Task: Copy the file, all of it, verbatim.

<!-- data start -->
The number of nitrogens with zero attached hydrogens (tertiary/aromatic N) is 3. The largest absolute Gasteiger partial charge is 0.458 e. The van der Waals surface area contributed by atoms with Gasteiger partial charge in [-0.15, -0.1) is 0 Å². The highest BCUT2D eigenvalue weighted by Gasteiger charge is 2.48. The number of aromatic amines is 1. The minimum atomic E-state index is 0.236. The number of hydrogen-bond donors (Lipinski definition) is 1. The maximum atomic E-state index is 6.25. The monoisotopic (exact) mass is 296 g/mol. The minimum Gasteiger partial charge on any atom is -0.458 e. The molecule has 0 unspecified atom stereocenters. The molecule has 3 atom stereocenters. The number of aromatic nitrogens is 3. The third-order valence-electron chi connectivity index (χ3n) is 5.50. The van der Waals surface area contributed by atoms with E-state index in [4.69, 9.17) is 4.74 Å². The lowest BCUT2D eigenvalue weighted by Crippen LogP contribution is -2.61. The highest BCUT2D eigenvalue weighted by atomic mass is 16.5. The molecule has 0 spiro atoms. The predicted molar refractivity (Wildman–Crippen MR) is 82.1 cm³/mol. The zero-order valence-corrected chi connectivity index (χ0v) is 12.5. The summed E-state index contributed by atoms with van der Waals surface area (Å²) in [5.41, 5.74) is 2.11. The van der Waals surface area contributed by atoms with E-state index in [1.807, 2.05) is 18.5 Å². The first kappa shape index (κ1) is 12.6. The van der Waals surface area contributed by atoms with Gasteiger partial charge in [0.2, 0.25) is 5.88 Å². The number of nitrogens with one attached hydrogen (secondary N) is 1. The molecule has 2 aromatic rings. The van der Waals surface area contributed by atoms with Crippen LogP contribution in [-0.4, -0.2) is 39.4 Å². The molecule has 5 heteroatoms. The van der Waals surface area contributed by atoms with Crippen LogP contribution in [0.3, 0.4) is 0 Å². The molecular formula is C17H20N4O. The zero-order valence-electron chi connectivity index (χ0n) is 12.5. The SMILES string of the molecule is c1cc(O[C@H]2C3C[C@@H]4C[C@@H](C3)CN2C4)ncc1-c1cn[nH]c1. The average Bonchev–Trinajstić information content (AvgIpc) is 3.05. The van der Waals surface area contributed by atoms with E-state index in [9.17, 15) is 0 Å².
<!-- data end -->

The number of nitrogens with zero attached hydrogens (tertiary/aromatic N) is 3. The largest absolute Gasteiger partial charge is 0.458 e. The van der Waals surface area contributed by atoms with Gasteiger partial charge in [-0.15, -0.1) is 0 Å². The highest BCUT2D eigenvalue weighted by Gasteiger charge is 2.48. The number of aromatic amines is 1. The minimum atomic E-state index is 0.236. The number of hydrogen-bond donors (Lipinski definition) is 1. The maximum atomic E-state index is 6.25. The monoisotopic (exact) mass is 296 g/mol. The minimum Gasteiger partial charge on any atom is -0.458 e. The molecule has 0 unspecified atom stereocenters. The molecule has 3 atom stereocenters. The number of aromatic nitrogens is 3. The third-order valence-electron chi connectivity index (χ3n) is 5.50. The van der Waals surface area contributed by atoms with E-state index in [4.69, 9.17) is 4.74 Å². The lowest BCUT2D eigenvalue weighted by Crippen LogP contribution is -2.61. The highest BCUT2D eigenvalue weighted by atomic mass is 16.5. The molecule has 0 spiro atoms. The predicted molar refractivity (Wildman–Crippen MR) is 82.1 cm³/mol. The zero-order valence-corrected chi connectivity index (χ0v) is 12.5. The summed E-state index contributed by atoms with van der Waals surface area (Å²) in [5.41, 5.74) is 2.11. The van der Waals surface area contributed by atoms with E-state index in [1.807, 2.05) is 18.5 Å². The first kappa shape index (κ1) is 12.6. The van der Waals surface area contributed by atoms with Gasteiger partial charge in [0.2, 0.25) is 5.88 Å². The number of nitrogens with one attached hydrogen (secondary N) is 1. The molecule has 2 aromatic rings. The van der Waals surface area contributed by atoms with Crippen LogP contribution in [-0.4, -0.2) is 39.4 Å². The molecule has 5 heteroatoms. The van der Waals surface area contributed by atoms with Crippen LogP contribution in [0.3, 0.4) is 0 Å². The molecular formula is C17H20N4O. The zero-order valence-electron chi connectivity index (χ0n) is 12.5. The SMILES string of the molecule is c1cc(O[C@H]2C3C[C@@H]4C[C@@H](C3)CN2C4)ncc1-c1cn[nH]c1. The average Bonchev–Trinajstić information content (AvgIpc) is 3.05. The van der Waals surface area contributed by atoms with E-state index in [9.17, 15) is 0 Å².